I Volunteer as Tribute: Saint Maximilian Maria Kolbe

As a Catholic fan of the Hunger Games, I can’t help but wonder if author Suzanne Collins was inspired by Saint Maximilian Kolbe to have Katniss take her sister Prim’s place in the 74th Games.
Well, Suzanne Collins is Roman Catholic…
Anything is possible, I suppose.

This is the story of Saint Maximilian Maria Kolbe!


There once was a boy named Raymund, who was born in Zduńska Wola, Poland with his father Julius, his mother Maria and four brothers.  Not long after he was born, Raymund and his family moved to another town called Pabianice.
Raymund was an aimless boy; he went to school, helped out around the house, walked around town, etc.  He didn’t seem to have any particular talents that would make him famous or important by the world’s standards.

Then in 1906, the Virgin Mary appeared to him in an apparition that would change the course of his life forever.

“That night I asked the Mother of God what was to become of me. Then she came to me holding two crowns, one white, the other red. She asked me if I was willing to accept either of these crowns. The white one meant that I should persevere in purity, and the red that I should become a martyr.  I said that I would accept them both.”

Raymund joined the Conventual Franciscan minor seminary with his older brother Francis one year later.
Then in 1910, Raymund Kolbe entered the novitiate with a new name: Maximilian.

Now Maximilian and the Virgin Mary were BFFs.  After all, she saved him from a dull life as a directionless country boy by revealing his purpose in life.   Naturally whenever someone impacts your life in a positive way, you feel a desire to repay them and show your gratitude.
In Maximilian’s case, he felt so much love and respect for the Blessed Mother that he not only added “Maria” to his full name (Maximilian Maria Kolbe), not only did he openly promote the veneration of Mary, but he even started the Militia Immaculata (MI) in her honor.  The purpose of MI is to evangelize to the world and convert hearts by relying on Mary’s intercession.  In fact, to become a member of MI, you have to make a personal act of consecration to Mama Mary.
Yep, that’s the sexist Catholic Church; we’re so misogynistic that we canonized a guy who was inspired by a woman to change his life and then started an organization where members consecrate themselves to that same woman.
Just let that sink in for a moment.

Maximilian’s missionary work took him all over the world; China, Japan, and eventually to India.  For reasons unknown, he couldn’t gather a following in China, but he did get a lot of work done in Japan.  He build a monastery on the outskirts of Nagasaki.
Interesting trivia: The atomic bomb that was dropped on Hiroshima and Nagasaki obliterated everything in its path…except for the monastery that Maximilian had built.  In the midst of death and destruction, the monastery was still standing.
Even when tuberculosis forced him to end his travels and return to Poland, Maximilian remained active by starting a radio station in–(do not ask me how to pronounce this) Niepokalanow.
I’ll bet you Satan got ticked with Maximilian; “you have freaking tuberculosis; how are you still moving?  These Mary-loving types are always the hardest to axe off.”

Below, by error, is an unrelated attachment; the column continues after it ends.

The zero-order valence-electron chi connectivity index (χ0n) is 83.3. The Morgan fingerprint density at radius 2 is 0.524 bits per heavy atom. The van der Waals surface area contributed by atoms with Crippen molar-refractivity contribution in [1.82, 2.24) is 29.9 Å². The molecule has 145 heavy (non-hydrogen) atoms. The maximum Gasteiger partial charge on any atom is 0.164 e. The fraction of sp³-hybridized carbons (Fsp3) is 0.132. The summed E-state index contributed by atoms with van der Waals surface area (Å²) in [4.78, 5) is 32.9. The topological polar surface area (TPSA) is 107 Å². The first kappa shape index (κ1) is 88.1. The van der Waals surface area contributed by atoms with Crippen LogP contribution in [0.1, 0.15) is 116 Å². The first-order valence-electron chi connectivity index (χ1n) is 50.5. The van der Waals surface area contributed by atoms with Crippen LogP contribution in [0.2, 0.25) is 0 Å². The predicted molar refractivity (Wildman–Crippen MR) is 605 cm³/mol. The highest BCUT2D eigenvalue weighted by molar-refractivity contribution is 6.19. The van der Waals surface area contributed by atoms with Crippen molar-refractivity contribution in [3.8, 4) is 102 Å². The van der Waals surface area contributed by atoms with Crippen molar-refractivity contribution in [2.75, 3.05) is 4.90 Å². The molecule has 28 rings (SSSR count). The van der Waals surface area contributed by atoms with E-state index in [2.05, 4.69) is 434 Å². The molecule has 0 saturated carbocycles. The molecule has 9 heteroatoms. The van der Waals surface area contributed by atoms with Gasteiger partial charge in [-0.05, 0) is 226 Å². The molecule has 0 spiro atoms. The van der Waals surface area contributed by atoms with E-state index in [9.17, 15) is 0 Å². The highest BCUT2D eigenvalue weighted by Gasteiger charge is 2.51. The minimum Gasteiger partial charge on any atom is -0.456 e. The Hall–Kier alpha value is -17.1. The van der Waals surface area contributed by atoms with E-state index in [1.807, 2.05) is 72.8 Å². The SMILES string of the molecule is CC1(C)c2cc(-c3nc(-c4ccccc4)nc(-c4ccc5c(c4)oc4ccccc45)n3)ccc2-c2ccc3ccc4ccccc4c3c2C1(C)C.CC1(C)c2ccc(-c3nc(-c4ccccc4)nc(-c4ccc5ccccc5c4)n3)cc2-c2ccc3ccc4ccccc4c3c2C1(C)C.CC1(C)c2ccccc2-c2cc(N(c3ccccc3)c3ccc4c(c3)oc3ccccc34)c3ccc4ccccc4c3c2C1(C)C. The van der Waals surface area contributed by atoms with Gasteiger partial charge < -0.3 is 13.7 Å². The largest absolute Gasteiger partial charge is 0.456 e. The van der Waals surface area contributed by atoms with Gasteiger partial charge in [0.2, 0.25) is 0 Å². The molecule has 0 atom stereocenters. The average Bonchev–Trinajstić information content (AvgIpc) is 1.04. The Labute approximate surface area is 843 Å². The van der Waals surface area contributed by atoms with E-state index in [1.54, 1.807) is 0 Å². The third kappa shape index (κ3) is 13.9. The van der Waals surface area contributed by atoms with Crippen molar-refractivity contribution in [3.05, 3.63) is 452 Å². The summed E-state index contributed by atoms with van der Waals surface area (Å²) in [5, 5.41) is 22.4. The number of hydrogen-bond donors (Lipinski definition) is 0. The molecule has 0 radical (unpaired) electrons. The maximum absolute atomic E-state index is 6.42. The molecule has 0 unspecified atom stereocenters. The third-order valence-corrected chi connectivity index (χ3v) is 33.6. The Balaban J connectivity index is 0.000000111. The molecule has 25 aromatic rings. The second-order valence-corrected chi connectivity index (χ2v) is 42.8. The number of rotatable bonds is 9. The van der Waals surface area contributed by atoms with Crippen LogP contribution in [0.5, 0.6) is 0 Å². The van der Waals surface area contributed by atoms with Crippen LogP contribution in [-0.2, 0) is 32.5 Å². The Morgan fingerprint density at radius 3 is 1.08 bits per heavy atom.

Then everything changed when the Fire Nation–I mean–the Nazis attacked.  In addition to slaughtering innocent Jews, the Third Reich had a particular hatred of the Catholic Church and anyone associated with her (I say “her” because the Church is the bride of Christ).  Maximilian and four other priests were arrested on Feburary 17th, 1941.  When Maximilian was sent to Auschwitz, he was given another new name: Prisoner #16670.

One of the twisted policies of Auschwitz was that if a prisoner escaped, ten prisoners would pay with their lives.  So when three prisoners fled Auschwitz, ten men were randomly selected to spend their days in an underground bunker, where they would left to die from starvation and dehydration.
One of the chosen was Prisoner #26273, also known as Franciszek Gajowniczek.  In a panic, Franciszek cried out, “My wife!  My children!”  Haunted by the fear of leaving his wife to fend for herself with two fatherless child, he begged for mercy.  The Gestapo officers held their batons, ready to strike him to end his pleading.

A man with glasses and a long white beard stepped up and faced the Gestapo.
“I am a Catholic priest from Poland; I would like to take his place, because he has a wife and children.”
The switch was made and Franciszek was sent back in line to live another day.  Wiping off the sweat from his face, he turned to get a look at his rescuer, Father Maximilian Maria Kolbe.
During his final days, Maximilian kept his fellow prisoners in high spirits with prayer and fasting.  He evangelized to the men, giving them hope by telling them of Jesus and His mother Mary and praying with them.
Two weeks later, the guards entered the bunker to collect the bodies.  They froze when Maximilian Kolbe looked up at them, still alive.
A calm Maximilian lifted his left arm and received a deadly injection of carbolic acid.  His body was cremated on August 15th, the feast day of the Assumption of his beloved friend, Mary.

Saint Maximilian Maria Kolbe, pray for us.

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